Wednesday, October 31, 2012

Our team: from Newbery Medal committee member to gourmet cook to swimming with dolphins

As our November 1 features are being readied to appear tomorrow, I want to do a "shout out" about the team members who make keen readers happen.
Nothing makes me prouder than the hard work they all go to to bring you new material each month.
There's Cameron, reading and judging all the youth contest entries between his work as a science center presenter and substitute teacher. (Having recently finished his teachers' training, he hopefully will land on his feet in a lucky school soon.)
And Darian, who burns the midnight oil posting new features and keeping our website up and running in addition to coping with a staggering college workload (and on top of that, being a gourmet cook for friends and lucky keen-readers staff like myself).
I don't know what we'd do without Teresa Bateman, whose prodigious book reviewing output happens in her "spare time" between serving as a school librarian and writing books herself. (She has promised to give us a head's up when the next one is out.)
Then there's Stacey Matson, whose passion besides children's literature (and working on a novel of her own) is working with marine life. (I'd love to post a photo of her swimming with dolphins one of these days...)
Tony keeps tabs on the operation between voluminous travel trips (he's just off a cruise ship in Spain right now, the bum). 
And why have I saved our longest-serving book reviewer Rob Bittner till last? Because we're particularly proud of him this month. He has just learned that he will be a member of the 2014 Newbery Medal committee through the American Library Association. You rock, Rob! Plus, at about the same time, he learned that an article written with Dr. Eric Meyers will be included in the essay collection, Children’s Play Worlds: Culture, Learning and Growth in Virtual Spaces. Hard to top that!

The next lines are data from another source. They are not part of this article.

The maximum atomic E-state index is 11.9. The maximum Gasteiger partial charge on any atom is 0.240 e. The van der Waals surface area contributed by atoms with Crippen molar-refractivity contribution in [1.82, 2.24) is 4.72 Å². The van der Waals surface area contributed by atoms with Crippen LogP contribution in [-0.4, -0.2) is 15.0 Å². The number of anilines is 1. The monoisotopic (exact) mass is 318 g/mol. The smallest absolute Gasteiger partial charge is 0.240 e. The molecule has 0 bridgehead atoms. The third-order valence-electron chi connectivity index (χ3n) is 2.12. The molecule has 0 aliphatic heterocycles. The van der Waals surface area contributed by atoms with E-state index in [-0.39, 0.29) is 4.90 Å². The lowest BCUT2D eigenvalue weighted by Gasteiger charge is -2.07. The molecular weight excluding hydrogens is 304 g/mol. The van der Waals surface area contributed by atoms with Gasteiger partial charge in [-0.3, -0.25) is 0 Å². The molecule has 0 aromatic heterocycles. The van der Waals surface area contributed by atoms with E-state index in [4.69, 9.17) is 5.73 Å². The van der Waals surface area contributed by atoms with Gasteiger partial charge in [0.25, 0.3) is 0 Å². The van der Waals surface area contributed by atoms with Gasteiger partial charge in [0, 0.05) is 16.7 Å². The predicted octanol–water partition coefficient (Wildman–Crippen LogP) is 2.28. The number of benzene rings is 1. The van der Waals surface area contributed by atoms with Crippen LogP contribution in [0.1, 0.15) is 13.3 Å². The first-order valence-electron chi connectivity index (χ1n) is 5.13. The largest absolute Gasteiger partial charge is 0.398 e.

Finally, thank you, readers, for making our work worthwhile.

Monday, October 15, 2012

Love letter & surprise phone call

Love letter
I was touched by a recent blog from a librarian who used to snub “reluctant reader” books, but now realizes the value of short, high-action, low-vocabulary books aimed at hooking middle grade and high school kids into reading. Her new insight inspired her to write a "love letter" to Orca Books, a publisher of reluctant-reader books, on her blog:
“You know that not every 15-year-old can read above a third grade level, and even a lot of those who can, think reading an actual book is equal to pulling out all of your teeth.”
Three of my own novels are aimed at “reluctant readers” – Camp Wild, Breathless and Daredevil Club – all published with Orca Books, whose Orca Currents and Orca Soundings series(among others) specialize in such material (
Here’s the rest of that blog entry I’d like to share:
Surprise phone call
Just a quick note regarding my most recent young-adult novel First Descent (Tundra Books), even though it’s not a reluctant reader book: I got the phone call a few weeks ago, only to be told I had to keep it hush-hush until today! Well, I’m honored to announce that as of this morning, the Ontario Library Association has officially released a list of books nominated for its “Forest of Reading” awards, and First Descent is up for the Red Maple Award. Thank you, Ontario Library Association! Here’s more information about them:

That means I’ll be in Toronto May 15-16, 2013. Coincidentally, just two weeks later I’m due to sign advance reading copies of my sister’s and my forthcoming book for parents, about getting reluctant-reader boys to read (more about that in a future blog) at the Book Expo America conference in New York City (May 30 and June 1, 2013). So in between, I’ll be doing presentations in Ontario, in Washington D.C. and in parts between. (Here’s where I insert a little plug; hope no one minds): Anyone interested in booking a presentation, feel free to contact my speaking-tours agent Chris Patrick, 1-866-413-9216, jcpem (at) More information on my presentations is below.
presentations for schools:
presentations to adults: